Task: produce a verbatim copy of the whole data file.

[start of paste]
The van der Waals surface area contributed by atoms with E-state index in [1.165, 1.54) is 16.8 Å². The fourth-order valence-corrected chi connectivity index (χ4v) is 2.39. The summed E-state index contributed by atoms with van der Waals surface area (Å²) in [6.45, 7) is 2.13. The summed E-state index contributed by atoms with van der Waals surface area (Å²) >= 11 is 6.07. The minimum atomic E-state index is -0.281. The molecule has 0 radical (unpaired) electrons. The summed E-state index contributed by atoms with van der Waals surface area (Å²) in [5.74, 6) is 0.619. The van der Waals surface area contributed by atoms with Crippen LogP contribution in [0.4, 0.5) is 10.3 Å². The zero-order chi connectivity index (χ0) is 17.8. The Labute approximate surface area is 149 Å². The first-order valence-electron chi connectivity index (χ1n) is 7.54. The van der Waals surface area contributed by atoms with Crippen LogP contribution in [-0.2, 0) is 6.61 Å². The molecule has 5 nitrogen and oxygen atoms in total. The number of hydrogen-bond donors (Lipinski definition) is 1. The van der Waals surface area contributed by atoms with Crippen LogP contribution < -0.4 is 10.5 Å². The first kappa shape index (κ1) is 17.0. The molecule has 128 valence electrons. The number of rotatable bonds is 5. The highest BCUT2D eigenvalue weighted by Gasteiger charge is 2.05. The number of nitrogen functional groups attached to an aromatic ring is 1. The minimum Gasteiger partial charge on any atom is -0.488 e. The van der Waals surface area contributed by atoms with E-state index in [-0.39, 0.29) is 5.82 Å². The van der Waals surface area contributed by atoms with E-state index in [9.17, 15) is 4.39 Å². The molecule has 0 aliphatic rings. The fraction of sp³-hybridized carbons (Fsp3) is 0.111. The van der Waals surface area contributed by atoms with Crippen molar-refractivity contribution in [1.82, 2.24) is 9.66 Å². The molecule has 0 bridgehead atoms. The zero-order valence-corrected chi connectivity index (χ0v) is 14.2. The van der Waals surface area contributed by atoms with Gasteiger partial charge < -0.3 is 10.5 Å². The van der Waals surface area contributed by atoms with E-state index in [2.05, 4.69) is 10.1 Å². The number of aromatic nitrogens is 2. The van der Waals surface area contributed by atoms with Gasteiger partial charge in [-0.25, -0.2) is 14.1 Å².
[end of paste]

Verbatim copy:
The van der Waals surface area contributed by atoms with E-state index in [1.165, 1.54) is 16.8 Å². The fourth-order valence-corrected chi connectivity index (χ4v) is 2.39. The summed E-state index contributed by atoms with van der Waals surface area (Å²) in [6.45, 7) is 2.13. The summed E-state index contributed by atoms with van der Waals surface area (Å²) >= 11 is 6.07. The minimum atomic E-state index is -0.281. The molecule has 0 radical (unpaired) electrons. The summed E-state index contributed by atoms with van der Waals surface area (Å²) in [5.74, 6) is 0.619. The van der Waals surface area contributed by atoms with Crippen LogP contribution in [0.4, 0.5) is 10.3 Å². The zero-order chi connectivity index (χ0) is 17.8. The Labute approximate surface area is 149 Å². The first-order valence-electron chi connectivity index (χ1n) is 7.54. The van der Waals surface area contributed by atoms with Crippen LogP contribution in [-0.2, 0) is 6.61 Å². The molecule has 5 nitrogen and oxygen atoms in total. The number of hydrogen-bond donors (Lipinski definition) is 1. The van der Waals surface area contributed by atoms with Crippen LogP contribution < -0.4 is 10.5 Å². The first kappa shape index (κ1) is 17.0. The molecule has 128 valence electrons. The number of rotatable bonds is 5. The highest BCUT2D eigenvalue weighted by Gasteiger charge is 2.05. The number of nitrogen functional groups attached to an aromatic ring is 1. The minimum Gasteiger partial charge on any atom is -0.488 e. The van der Waals surface area contributed by atoms with E-state index in [-0.39, 0.29) is 5.82 Å². The van der Waals surface area contributed by atoms with E-state index in [9.17, 15) is 4.39 Å². The molecule has 0 aliphatic rings. The fraction of sp³-hybridized carbons (Fsp3) is 0.111. The van der Waals surface area contributed by atoms with Crippen molar-refractivity contribution in [1.82, 2.24) is 9.66 Å². The molecule has 0 bridgehead atoms. The zero-order valence-corrected chi connectivity index (χ0v) is 14.2. The van der Waals surface area contributed by atoms with Gasteiger partial charge < -0.3 is 10.5 Å². The van der Waals surface area contributed by atoms with E-state index in [2.05, 4.69) is 10.1 Å². The number of aromatic nitrogens is 2. The van der Waals surface area contributed by atoms with Gasteiger partial charge in [-0.25, -0.2) is 14.1 Å².